Balers flex their muscles in league play

Balers senior West Andrade has made a huge offensively. Photo by Robert Eliason.

The San Benito High baseball team has a term for hustling on every single play, especially running from base to base: hard 90s. in the high school game, hustling sometimes makes the difference between winning and losing. And if it doesn’t, at the very least it’s a difference-maker. Such was the case in the Haybalers’ 2-0 win over Monte Vista Christian on March 29 in a Pacific Coast League Gabilan Division contest.

Brady Miguel, the Balers’ solid leadoff hitter, didn’t have his best day offensively, failing to record a hit or walk in four plate appearances. However, Miguel still managed to get on base three times, courtesy of a fielder’s choice and two MVC errors. San Benito was ahead 1-0 with two outs in the bottom of the fourth inning and had a runner on second base when Miguel hit a slow roller right of the MVC first baseman.

Miguel, as he usually does, sprinted down the first base line and was closing fast on the MVC pitcher who was going to cover first base. The throw from the first baseman to the pitcher was perfect; however, the pitcher dropped the ball, allowing San Benito to score an insurance run for a 2-0 lead that stood up as the final score. Did Miguel’s hustle have something to do with the pitcher dropping the ball? Only the MVC pitcher could tell you whether Miguel helped break his concentration on the error. One thing is for certain: by hustling down the line, Miguel put himself in a position to make the Mustangs make the play, which they couldn’t.

“Brady is a high motor kid who never dogs it,” Balers coach Billy Aviles said. “He’s always hustling and runs everything out hard. He’s definitely been a huge part of this team this year offensively and defensively.”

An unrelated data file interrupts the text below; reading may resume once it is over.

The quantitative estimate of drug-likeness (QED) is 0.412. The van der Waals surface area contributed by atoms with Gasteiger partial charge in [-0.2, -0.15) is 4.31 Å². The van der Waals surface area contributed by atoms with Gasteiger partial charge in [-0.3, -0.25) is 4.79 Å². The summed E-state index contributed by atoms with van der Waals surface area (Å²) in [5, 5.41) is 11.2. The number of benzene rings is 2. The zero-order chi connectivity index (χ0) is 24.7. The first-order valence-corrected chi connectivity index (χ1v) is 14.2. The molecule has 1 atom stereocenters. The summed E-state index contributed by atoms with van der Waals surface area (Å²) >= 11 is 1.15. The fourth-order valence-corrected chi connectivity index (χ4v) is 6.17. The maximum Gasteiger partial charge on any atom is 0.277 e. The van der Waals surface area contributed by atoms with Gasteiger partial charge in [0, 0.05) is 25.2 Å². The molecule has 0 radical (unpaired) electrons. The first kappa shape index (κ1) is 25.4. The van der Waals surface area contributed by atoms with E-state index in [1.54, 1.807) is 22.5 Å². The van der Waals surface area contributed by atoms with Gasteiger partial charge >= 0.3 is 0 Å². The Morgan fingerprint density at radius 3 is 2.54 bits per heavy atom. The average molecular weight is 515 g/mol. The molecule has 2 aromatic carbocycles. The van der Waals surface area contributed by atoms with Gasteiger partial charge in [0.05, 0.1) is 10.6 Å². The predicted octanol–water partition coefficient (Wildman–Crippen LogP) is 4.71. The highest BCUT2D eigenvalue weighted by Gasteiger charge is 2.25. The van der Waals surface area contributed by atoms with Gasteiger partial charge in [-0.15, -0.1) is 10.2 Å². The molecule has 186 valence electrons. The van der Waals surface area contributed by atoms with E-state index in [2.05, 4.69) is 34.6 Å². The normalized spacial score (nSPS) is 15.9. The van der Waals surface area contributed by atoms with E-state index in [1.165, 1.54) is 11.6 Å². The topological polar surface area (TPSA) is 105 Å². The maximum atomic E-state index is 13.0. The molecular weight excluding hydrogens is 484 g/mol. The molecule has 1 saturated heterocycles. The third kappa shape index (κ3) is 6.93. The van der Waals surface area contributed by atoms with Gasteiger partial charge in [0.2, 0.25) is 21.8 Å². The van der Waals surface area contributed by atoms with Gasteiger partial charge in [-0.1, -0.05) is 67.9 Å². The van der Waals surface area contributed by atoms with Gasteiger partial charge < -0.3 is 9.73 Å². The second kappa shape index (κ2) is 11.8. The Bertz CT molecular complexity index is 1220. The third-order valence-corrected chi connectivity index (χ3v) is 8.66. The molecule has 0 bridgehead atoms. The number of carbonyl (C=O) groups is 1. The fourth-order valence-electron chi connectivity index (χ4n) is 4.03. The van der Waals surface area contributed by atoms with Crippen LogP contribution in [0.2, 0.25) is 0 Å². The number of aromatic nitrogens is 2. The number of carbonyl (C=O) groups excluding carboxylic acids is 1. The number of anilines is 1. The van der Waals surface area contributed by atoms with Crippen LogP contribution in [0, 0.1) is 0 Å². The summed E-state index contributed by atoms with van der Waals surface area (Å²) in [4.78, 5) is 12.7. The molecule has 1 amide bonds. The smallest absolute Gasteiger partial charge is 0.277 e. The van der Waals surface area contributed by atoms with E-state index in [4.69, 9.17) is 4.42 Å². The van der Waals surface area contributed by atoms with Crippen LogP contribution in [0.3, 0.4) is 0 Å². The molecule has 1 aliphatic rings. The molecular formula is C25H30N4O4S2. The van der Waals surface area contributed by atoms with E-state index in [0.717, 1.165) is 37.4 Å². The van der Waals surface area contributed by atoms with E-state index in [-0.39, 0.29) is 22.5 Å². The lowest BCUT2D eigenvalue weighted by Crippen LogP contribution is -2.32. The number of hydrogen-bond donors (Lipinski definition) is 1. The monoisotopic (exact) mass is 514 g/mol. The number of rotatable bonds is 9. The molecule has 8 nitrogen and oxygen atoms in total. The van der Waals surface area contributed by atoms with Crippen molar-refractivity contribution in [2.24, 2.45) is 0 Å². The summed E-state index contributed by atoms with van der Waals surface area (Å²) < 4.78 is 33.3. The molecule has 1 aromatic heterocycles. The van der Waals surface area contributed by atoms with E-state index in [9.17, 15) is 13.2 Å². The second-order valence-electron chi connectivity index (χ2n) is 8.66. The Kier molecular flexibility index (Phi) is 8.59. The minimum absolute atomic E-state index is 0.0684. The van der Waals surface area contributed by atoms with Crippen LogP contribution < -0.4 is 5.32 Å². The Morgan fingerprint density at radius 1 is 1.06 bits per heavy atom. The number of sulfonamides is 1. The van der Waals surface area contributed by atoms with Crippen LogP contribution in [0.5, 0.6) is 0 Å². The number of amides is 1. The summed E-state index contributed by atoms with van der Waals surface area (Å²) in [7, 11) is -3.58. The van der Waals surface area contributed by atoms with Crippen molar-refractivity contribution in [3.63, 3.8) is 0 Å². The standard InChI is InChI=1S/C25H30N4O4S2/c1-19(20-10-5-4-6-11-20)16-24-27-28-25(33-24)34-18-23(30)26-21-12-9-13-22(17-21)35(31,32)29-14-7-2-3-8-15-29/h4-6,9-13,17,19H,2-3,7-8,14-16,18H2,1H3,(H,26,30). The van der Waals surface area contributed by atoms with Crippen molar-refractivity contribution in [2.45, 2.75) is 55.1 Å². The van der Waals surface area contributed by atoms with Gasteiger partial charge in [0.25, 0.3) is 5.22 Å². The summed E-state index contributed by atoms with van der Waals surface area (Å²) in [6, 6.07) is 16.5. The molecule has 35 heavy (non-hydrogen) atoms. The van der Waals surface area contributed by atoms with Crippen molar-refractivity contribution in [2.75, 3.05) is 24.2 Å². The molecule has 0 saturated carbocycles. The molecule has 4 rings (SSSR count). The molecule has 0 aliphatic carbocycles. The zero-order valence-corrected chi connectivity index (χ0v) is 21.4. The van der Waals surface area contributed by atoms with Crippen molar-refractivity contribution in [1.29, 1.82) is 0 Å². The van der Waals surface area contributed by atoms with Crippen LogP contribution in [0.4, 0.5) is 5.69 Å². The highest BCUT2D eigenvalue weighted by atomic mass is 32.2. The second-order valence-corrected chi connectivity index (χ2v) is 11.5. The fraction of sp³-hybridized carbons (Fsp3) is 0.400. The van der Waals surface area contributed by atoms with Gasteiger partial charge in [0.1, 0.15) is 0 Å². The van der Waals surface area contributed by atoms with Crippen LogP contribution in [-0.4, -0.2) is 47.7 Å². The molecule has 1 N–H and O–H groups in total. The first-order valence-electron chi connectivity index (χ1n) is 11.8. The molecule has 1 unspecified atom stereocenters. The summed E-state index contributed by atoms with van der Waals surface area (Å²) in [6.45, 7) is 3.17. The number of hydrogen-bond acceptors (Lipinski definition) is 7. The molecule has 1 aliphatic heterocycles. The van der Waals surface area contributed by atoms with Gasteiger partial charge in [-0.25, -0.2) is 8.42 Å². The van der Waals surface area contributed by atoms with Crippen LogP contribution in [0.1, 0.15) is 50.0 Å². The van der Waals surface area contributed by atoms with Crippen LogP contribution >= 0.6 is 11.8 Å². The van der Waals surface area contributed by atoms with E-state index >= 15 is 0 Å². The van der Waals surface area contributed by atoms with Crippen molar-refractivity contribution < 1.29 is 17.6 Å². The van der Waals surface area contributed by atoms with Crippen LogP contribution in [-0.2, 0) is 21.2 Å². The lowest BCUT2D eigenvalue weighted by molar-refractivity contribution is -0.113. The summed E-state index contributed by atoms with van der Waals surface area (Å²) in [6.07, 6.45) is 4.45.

Pitching, hitting and defense. San Benito possesses all three of those categories this season. Let’s start with pitching. Freshman sensation Jackson Pace started and threw five shutout innings against MVC, allowing just three hits. Jordan Yeager tossed the final two innings to preserve the shutout. Pace was superb, utilizing a low 80 mph fastball with a slider to keep the MVC bats at bay. Through last week’s play, Pace was 3-0, having allowed just five hits, zero runs and 11 strikeouts in 13.1 innings pitched.

“Jackson competes in the strike zone and throws pitches for strikes,” Aviles said. “He threw 65 pitches through five complete; you can’t ask for anything more. He’s got a good slider to set up his fastball, and a good change-up, which means he can throw three pitches for strikes. You can’t ask anything more from a pitcher.”

It’s not just the fact that Pace throws pitches for strikes; rather, when the opposing team makes contact, the balls are usually hit in the vicinity of the fielders or perhaps just beyond the range of where the players are positioned. However, San Benito’s defense is superior than most, and the win over MVC was probably its best defensive performance of the season. The web gems and slick fielding plays started in the first inning, with shortstop Miguel and third baseman Jake Yamasaki both making terrific plays to help Pace record a 1-2-3 inning.

Catcher Jacob Burley showed off his cannon for an arm, gunning down a would-be base stealer in the third and catching a baserunner leaning too far off the bag at first base in the sixth. Second baseman Noah Perez made a pair of sensational defensive gems and center fielder Jared Esparza has been terrific throughout the season.

“We’re solid behind the dish with Burley, and we’re solid up the middle with Brady and Noah because they just gobble everything up,” Aviles said. “Then you have Esparza in center, and he’s been outstanding running balls down. Jake at third base laid out in the first inning and made all of the plays that were hit to him, and that’s all you can ask, for your players to make the routine plays and the spectacular plays are a bonus.”

In several instances against MVC, balls that looked like they were going to get past some of the San Benito fielders or result in infield singles were instead gobbled up like Pac-Man. Offensively, the team has improved from last season. West Andrade, a senior designated hitter, hit his first home run of the season in a win over Palma a couple of days before the MVC game.